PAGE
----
Dogs love summer just as much as you do, but staying cool on those scorching hot days can be difficult for our furry friends. Luckily, there are plenty of ways to keep your dog comfortable without spending too much time and money on dog grooming products. This guide will walk you through simple summer grooming tips that will have your pooch ready to face the sun in no time! You can also check out this summer grooming checklist to make sure you don’t forget anything when it comes to caring for your dog this season. With proper maintenance and care, your dog can be happy and healthy all year long!

Dogs don’t sweat, they pant

Obviously, your dog doesn’t sweat like we do. If they do, they can easily overheat. Even if you live in a cool climate, you should still be on high alert during warm summer months. Overheating can lead to health problems and could even put your dog at risk for heat stroke and sunburn.

Wash Their Ears Often

Dogs’ ears are designed to release heat, but only if they can air out. Frequent ear cleanings are best for preventing painful infections that can result from trapped sweat and bacteria. During these extra-hot days, you should be extra vigilant about checking your pet’s ears every day—especially if he or she is wearing a collar. To prevent any problems, pay attention during walks or when your dog shakes off water after a bath. You can often see black waxy discharge around their ear flaps or base—this is usually an indication of yeast overgrowth and requires prompt treatment from your vet. It's also important not to put anything in your dog's ears other than cleaning products specially formulated for use on dogs.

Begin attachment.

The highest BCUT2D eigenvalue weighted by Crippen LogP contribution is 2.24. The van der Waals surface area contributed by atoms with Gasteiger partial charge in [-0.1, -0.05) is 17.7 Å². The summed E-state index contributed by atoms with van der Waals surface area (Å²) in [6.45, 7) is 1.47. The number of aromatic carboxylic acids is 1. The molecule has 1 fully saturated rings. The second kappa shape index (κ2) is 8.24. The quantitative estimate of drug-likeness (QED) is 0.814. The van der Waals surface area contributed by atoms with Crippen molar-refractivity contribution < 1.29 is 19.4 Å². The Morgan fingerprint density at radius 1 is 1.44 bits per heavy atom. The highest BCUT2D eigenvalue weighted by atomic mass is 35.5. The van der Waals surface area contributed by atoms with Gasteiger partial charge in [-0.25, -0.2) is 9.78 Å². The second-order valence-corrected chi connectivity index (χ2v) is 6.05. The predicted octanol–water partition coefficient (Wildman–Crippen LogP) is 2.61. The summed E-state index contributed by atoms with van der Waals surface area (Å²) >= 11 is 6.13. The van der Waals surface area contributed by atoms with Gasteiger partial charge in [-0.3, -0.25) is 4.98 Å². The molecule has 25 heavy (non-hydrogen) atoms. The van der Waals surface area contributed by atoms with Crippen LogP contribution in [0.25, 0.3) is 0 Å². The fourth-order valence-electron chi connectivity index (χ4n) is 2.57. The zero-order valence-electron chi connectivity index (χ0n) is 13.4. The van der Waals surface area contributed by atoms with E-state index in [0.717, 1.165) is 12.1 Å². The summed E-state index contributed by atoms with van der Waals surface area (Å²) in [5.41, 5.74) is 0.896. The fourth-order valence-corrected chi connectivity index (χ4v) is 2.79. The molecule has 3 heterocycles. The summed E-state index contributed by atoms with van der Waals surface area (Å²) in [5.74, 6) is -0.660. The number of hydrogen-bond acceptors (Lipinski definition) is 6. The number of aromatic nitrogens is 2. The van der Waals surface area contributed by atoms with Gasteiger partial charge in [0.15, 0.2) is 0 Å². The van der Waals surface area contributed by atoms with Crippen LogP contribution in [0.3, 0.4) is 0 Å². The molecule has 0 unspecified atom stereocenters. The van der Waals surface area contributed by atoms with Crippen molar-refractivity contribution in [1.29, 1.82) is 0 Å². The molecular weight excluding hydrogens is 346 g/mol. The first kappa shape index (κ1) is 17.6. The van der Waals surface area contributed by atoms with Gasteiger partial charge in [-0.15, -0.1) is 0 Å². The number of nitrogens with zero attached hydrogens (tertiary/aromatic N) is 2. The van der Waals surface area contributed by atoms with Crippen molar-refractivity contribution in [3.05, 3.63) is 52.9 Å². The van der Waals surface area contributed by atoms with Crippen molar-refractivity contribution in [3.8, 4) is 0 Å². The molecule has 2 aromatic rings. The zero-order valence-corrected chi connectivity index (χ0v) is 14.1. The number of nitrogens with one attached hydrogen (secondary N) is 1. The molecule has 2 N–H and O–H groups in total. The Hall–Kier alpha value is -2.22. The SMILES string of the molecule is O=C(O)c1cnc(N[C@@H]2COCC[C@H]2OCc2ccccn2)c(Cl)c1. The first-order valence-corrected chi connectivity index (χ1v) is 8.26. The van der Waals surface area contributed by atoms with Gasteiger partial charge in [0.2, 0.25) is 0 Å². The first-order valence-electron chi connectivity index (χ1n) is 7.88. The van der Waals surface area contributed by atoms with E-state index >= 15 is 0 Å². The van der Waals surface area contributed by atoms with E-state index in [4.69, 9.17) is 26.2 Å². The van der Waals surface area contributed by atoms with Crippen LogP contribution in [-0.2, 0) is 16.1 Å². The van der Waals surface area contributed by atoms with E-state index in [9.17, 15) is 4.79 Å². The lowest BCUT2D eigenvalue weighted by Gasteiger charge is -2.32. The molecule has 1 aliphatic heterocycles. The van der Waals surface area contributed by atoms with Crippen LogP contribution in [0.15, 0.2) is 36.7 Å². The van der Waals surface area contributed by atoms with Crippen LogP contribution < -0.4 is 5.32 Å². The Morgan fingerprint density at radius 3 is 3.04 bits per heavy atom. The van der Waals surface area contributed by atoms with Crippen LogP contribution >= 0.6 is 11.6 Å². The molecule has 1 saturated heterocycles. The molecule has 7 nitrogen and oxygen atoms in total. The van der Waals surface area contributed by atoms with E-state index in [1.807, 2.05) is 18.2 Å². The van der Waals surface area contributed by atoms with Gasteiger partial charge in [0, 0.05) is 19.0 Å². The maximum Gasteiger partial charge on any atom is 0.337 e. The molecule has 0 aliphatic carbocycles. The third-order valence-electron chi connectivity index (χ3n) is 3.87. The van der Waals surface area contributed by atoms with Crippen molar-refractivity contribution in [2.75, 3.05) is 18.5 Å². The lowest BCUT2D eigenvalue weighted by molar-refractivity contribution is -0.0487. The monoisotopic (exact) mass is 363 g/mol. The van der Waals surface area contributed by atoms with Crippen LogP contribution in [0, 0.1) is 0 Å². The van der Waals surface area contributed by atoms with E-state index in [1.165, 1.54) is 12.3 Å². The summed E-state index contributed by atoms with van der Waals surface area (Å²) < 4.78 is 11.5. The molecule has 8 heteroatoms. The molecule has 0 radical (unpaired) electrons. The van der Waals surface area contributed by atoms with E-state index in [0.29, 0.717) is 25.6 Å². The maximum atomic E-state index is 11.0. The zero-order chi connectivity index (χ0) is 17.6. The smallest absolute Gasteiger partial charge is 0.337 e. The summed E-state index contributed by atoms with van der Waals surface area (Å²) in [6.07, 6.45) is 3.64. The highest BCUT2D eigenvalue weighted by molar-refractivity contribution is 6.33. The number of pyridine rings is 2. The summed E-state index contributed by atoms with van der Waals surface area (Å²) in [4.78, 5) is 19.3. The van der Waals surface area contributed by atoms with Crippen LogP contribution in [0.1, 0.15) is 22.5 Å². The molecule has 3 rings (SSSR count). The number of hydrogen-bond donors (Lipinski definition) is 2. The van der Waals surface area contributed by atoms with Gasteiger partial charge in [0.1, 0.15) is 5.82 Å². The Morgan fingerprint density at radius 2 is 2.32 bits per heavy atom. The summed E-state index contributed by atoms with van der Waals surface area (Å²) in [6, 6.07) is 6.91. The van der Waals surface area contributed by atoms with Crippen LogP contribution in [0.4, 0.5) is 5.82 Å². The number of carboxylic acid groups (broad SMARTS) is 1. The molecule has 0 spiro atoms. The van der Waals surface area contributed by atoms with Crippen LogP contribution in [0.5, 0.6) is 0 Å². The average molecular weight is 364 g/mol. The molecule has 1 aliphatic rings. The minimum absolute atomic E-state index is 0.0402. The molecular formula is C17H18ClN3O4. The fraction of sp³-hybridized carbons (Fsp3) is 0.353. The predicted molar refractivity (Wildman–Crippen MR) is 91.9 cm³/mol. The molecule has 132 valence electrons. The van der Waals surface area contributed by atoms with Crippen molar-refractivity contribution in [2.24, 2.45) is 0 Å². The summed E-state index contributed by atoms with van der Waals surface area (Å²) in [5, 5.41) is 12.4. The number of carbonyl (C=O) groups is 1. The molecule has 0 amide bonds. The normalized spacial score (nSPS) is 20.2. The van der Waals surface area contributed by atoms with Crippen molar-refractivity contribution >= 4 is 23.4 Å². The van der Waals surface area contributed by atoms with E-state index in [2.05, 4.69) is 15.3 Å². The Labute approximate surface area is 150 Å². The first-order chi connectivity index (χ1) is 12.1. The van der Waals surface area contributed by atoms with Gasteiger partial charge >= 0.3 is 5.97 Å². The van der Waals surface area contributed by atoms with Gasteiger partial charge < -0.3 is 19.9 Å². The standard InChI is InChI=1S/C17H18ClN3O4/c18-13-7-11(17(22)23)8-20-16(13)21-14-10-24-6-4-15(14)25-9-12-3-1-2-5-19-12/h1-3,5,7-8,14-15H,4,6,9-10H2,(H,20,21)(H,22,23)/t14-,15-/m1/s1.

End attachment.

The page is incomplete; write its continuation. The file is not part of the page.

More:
Limit Their Physical Activity

When it’s really hot outside, you’ll want to take special care not to over-exercise your dog. Just like people, dogs need some amount of physical activity every day for their mental and physical health—but if it’s unbearably hot out, limit your dog’s exercise sessions as much as possible. More than one or two walks per day are likely excessive; instead, try shorter playtimes in cooler areas. Remember that heatstroke can happen even when you aren't physically exerting yourself; so if you live in a hot climate and have been playing with your pup in the sun all afternoon, make sure he has access to shade for his rest time.

Give Them Fresh Water

It's important to keep your dog hydrated. Dogs can't perspire, so it's up to you to keep them cool. One way is by making sure they have access to plenty of fresh water—add some frozen fruit, like strawberries or blueberries, for an added bonus! A good rule of thumb is half a gallon per 15 pounds body weight. Keeping a bowl full in cool areas of your home and refilling regularly will also help in keeping your dog from experiencing heat exhaustion. Get them Vaccinated: Did you know dogs can't just run around outside all day without repercussions? Just like humans, dogs are susceptible to heat exhaustion when temperatures rise over 70 degrees Fahrenheit for extended periods.

Don’t Shave Their Hair or Cut Their Nails